6. Dear Tanya-salpe, I very very very bad! When I think of Warbeck I think of only Edward of Warwick’s grotesque ILLEGAL, contemptible murder on the 29th! I read your comment, concerning the 23rd and thought, what? How shocking, and it’s like a double whammy, Warbeck’s hideous, ruinous murder, then Warwick’s murder 6 days later! I’m working on a proper map of London, as Richard would know it, c. 1483, (you have NO idea what a mess that is!) and disentangling details pertinent to 1483 are hard to find and ascertain as legitimate and competent for cross-referencing, and during this process I came across the tavern (the Kyng’shede in Chepesyde, a stone house since 1414) where Warbeck was made to stand on a scaffold in front of it (not cited in Harben, oddly enough, but the 1520 map and Gazetteer mentions it, p.78) and that just brings the whole sickening horror of his treatment home, doesn’t it!?

    As much as H7 has sometimes, rarely, occasionally, been tut-tutted for these dual murders (necessary, allowing either or both Warbeck and Warwick to live was holding up that grand dynastic marriage of Arthur and Katharine of Aragon, mercy!) I am actually more disgusted by Elizabeth of York! She routinely gets a pass, with writers, historians, everyone, apparently the woman was the equivalent of warmed over mush, pretty but witless. HAD she been the stuff of her aunt Margaret of York, or her grandmother Cecily dowager duchess of York, omg, history would have been quite different! I have no doubt Richard would have managed to work out an arrangement with a quantity similar to the two women he was closest to in his family, who he most resembled in natural inclination and personality, and possibly he would have, as Protector, dealt with his niece rather than her mother (who had all that baggage concerning Clarence and his death).

    As to the illegitimacy, that is a discussion I relish, but had Richard been forced to acknowledge it (seriously WHO did not know about E4’s proclivities? Peter Hancock mentions some 4 pre-contracted marriages BEFORE the one with Elizabeth Woodville! and very possibly it is the reason Clarence was eliminated, because he not only knew too much he was foolish enough to pass along such info – to someone like Louis XI when he was in France, perhaps? the mind reels at how many people knew, certainly about Talbot, daughter of E4’s own father’s favored chief lieutenant in France, hardly a social non quantity!

    Here is another fun thing to consider, what if Sparkypus’ JE is young Edward and he inherited a similar spinal scoliosis like his uncle Richard? At 12-13 in 1483 it may have only just begun to present itself, by 1485 it would have been developing, and if anyone would have known the signs it would have been his uncle. I find it impossible to believe Richard would have been insensitive to a blood relative experiencing what he himself went through, and knew what would yet develop. He may well have kept Edward in hiding, and preferred to elevate the sister to higher position, through marriage, and if she was like his mother and sister, imagine her as the first Queen Elizabeth! And in her own right! I have never thought much of the rumours that he, Richard, put it out there that he intended to marry his niece, THAT would have been the sort of tripe her mother, the dowager queen, would have been sly enough to spread, or Margaret Beaufort, believing as is often the case, that a rumour is more powerful than an army in the field!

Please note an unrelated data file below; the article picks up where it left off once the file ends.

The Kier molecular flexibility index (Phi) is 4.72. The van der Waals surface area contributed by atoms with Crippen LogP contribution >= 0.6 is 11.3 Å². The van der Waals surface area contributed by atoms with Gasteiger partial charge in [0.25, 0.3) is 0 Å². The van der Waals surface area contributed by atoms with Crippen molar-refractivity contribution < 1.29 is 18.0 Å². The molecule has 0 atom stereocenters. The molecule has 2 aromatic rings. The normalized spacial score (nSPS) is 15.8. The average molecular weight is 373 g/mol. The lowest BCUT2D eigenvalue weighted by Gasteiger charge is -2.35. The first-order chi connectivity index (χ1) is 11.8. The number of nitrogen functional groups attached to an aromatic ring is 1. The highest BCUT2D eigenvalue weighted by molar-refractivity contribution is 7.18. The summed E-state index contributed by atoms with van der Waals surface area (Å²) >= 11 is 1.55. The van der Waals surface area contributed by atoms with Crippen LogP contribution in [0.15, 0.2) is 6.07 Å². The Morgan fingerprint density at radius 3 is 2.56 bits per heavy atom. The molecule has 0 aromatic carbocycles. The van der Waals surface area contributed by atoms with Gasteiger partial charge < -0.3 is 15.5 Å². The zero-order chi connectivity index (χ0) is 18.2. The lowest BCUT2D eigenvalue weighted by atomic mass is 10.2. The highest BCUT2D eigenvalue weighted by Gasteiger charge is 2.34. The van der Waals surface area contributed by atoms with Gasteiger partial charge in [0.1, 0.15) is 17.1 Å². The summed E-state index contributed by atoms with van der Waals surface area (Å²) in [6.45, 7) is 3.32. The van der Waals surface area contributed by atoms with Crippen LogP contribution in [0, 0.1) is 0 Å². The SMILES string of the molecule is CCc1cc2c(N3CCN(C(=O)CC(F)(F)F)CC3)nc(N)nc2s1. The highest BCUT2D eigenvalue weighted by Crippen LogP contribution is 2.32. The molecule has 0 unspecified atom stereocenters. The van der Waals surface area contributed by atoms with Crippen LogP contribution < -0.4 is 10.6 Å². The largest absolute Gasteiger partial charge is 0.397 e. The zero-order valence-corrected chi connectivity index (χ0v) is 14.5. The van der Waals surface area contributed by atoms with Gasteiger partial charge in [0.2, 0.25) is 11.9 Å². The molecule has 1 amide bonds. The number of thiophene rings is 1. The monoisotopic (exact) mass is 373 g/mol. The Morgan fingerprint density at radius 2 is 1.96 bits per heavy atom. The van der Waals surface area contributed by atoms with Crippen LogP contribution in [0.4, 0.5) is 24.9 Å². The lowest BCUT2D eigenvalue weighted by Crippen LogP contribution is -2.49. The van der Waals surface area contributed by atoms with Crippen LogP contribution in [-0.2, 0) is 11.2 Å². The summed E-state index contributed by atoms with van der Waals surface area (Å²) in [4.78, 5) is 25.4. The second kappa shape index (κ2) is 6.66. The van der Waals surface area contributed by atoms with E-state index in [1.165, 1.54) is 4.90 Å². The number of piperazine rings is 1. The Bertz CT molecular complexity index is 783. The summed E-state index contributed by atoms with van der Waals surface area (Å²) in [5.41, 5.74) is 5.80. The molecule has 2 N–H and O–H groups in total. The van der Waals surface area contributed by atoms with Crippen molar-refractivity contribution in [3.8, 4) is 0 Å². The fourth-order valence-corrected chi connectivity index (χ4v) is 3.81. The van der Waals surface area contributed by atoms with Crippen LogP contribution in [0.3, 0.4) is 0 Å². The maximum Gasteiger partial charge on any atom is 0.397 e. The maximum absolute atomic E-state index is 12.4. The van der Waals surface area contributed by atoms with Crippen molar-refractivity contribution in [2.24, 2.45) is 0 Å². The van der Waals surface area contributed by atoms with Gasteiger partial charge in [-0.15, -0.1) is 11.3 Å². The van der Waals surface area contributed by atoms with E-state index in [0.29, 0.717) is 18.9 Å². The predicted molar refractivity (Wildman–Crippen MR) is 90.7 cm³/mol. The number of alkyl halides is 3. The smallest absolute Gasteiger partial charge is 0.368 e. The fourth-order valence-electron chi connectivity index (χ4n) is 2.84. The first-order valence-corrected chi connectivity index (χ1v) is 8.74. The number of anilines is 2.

Liked by 1 person

  7. Very interested to see your presentation on the Coldridge Church Mystery. I am leading the Devon team under Philippa Langley’s Missing Princes Project investigating this fascinating and intriguing mystery for the last three years.

    I am happy to answer any specific questions of interest. In particular the equation to be solved JE=E5?

    This video is worth a look https://www.youtube.com/watch?v=EVsqR26RqO4&t=43s

    Best wishes
    John Dike

    Liked by 2 people

    1. Thank you John. This post has received over 2700 views so far on my little known blog. Which I find rather pleasing as if it opens a few peoples eyes to the probability Richard III did not murder his nephews will be very satisfactory for me. Thank you.

      Liked by 1 person

  8. Dear Sparkypus, you may think yours is a little known blog but it is a very well considered one and finely presented, a nice mix between academic and popular interests with neither being slighted. It will become much better known, I am sure, alot has to do with word of mouth, you will see, and thank you for all your very dedicated posts, I am a HUGE fan!

    Liked by 1 person

  9. Well, Sparkypus, check you out! Tanya is a Russian Ricardian! I love it! See the reach your fine blog has Sparkypus?!! I am in contact with another RIcardian that I met on Murrey&Blue, we exchange emails often as per our own projects, I will pass along this blog as you have such a intriguing reader base!

    BTW, totally off topic, I am in need of some clarification, if anyone knows, on the manner of medieval taverns, inns, brewhouses, etc, that would have been in use in London during 1483, or just the period of Edward IV and his brothers. The info seems so sketchy, as to the differences between a tavern, an inn, a brewhouse, even the actual introduction of beer, rather than ale (quite often brewed at home, and being unhopped would go ‘off’ within days) which does not appear to have been commonly available till at least mid 1500’s. When I do find material on taverns or inns it is either for a much later date (ie. after Richard) or well before (again, as in Chaucer)…. even establishing which establishment WAS a brewhouse rather than a tavern or a proper Inn (often that meaning a fine townhouse of some noble or cleric) is a ordeal! Any help would be welcome, and thanks! Most of what I have found so far I have culled from Hustings records!

    Liked by 1 person

    1. 𝙏𝙖𝙣𝙮𝙖 𝙞𝙨 𝙖 𝙍𝙪𝙨𝙨𝙞𝙖𝙣 𝙍𝙞𝙘𝙖𝙧𝙙𝙞𝙖𝙣!

      Not, Amma! I am U͟k͟r͟a͟i͟n͟i͟a͟n͟ , not Russian ☹
      mirrinminttu is Russian from Finland, i not she

      Like

    2. Thank you once again Amma. So Tanya is Ukranian. I get to see what countries posts are being viewed in and its surprising – all over the world. Sorry cant help with your question about taverns etc.., I hope someone can though…